In Diamond Coating Techs., LLC v. Federal-Mogul Corp., Appeal Nos. 2015-1844, -1861, the Federal Circuit affirmed the district court’s dismissal for lack of standing because Diamond failed to obtain all substantial rights in the patents-in-suit from the original patentee, Sanyo.
Diamond and Sanyo entered into a Patent Assignment and Transfer Agreement (“PATA”) to transfer certain rights to the patents at issue. Diamond then filed suit, alone, alleging infringement of two patents. The district court held that the PATA did not convey all substantial rights in the patents to Diamond and that Diamond therefore lacked standing. Diamond appealed.
The Federal Circuit affirmed. It explained that, under the agreement, Sanyo retained a license to make, use, and sell products covered by the patents and that “the PATA does not even grant Diamond a right to practice the patents-in-suit.” The Court also noted that the PATA (1) conditioned Diamond’s litigation and enforcement activities on Sanyo’s best interests, (2) limited Diamond’s authority to license the patents-in-suit, and (3) limited Diamond’s discretion to refrain from suing certain companies. The Court therefore held that Diamond did not receive “substantial rights” in the patents-in-suit.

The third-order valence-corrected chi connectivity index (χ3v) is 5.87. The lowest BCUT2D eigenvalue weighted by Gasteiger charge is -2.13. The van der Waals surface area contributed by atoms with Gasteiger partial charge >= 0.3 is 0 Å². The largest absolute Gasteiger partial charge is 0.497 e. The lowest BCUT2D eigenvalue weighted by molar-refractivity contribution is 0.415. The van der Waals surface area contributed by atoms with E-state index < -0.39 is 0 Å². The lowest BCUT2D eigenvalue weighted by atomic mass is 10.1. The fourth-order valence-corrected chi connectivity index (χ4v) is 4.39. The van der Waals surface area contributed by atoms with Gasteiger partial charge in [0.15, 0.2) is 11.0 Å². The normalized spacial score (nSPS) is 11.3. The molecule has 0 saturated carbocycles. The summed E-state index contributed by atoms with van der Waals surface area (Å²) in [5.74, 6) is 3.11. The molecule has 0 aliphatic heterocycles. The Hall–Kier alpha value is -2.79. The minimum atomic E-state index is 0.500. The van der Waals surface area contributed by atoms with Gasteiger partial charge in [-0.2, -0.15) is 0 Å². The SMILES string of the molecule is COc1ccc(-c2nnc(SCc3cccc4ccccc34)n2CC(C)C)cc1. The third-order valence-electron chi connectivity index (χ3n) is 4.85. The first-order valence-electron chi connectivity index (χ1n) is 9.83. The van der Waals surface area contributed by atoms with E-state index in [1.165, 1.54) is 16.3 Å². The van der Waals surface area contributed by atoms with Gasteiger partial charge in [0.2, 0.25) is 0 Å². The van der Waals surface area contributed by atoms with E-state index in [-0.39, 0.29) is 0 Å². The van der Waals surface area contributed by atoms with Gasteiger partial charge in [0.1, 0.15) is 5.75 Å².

Diamond and Sanyo also executed nunc pro tunc (“having retroactive legal effect”) agreements after the district court’s decision in an attempt to cure Diamond’s standing problem. Diamond relied on these agreements on appeal, but the Federal Circuit held that such agreements cannot repair standing retroactively.